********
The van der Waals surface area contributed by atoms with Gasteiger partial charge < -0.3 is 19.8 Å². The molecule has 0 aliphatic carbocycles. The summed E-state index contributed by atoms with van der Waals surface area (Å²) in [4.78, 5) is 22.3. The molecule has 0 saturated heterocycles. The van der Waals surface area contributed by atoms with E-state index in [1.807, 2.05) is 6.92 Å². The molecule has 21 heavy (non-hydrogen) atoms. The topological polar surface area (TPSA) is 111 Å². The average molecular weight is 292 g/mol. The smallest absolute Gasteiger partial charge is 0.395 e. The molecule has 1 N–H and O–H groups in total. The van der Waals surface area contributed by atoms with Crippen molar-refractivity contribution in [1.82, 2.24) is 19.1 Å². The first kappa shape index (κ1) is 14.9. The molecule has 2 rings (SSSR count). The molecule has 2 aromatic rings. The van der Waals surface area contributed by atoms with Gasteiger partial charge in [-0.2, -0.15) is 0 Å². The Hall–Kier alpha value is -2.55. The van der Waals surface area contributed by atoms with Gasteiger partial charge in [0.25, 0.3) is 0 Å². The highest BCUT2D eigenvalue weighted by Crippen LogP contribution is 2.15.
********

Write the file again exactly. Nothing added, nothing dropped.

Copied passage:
The van der Waals surface area contributed by atoms with Gasteiger partial charge < -0.3 is 19.8 Å². The molecule has 0 aliphatic carbocycles. The summed E-state index contributed by atoms with van der Waals surface area (Å²) in [4.78, 5) is 22.3. The molecule has 0 saturated heterocycles. The van der Waals surface area contributed by atoms with E-state index in [1.807, 2.05) is 6.92 Å². The molecule has 21 heavy (non-hydrogen) atoms. The topological polar surface area (TPSA) is 111 Å². The average molecular weight is 292 g/mol. The smallest absolute Gasteiger partial charge is 0.395 e. The molecule has 1 N–H and O–H groups in total. The van der Waals surface area contributed by atoms with Crippen molar-refractivity contribution in [1.82, 2.24) is 19.1 Å². The first kappa shape index (κ1) is 14.9. The molecule has 2 rings (SSSR count). The molecule has 2 aromatic rings. The van der Waals surface area contributed by atoms with Gasteiger partial charge in [-0.2, -0.15) is 0 Å². The Hall–Kier alpha value is -2.55. The van der Waals surface area contributed by atoms with Gasteiger partial charge in [0.25, 0.3) is 0 Å². The highest BCUT2D eigenvalue weighted by Crippen LogP contribution is 2.15.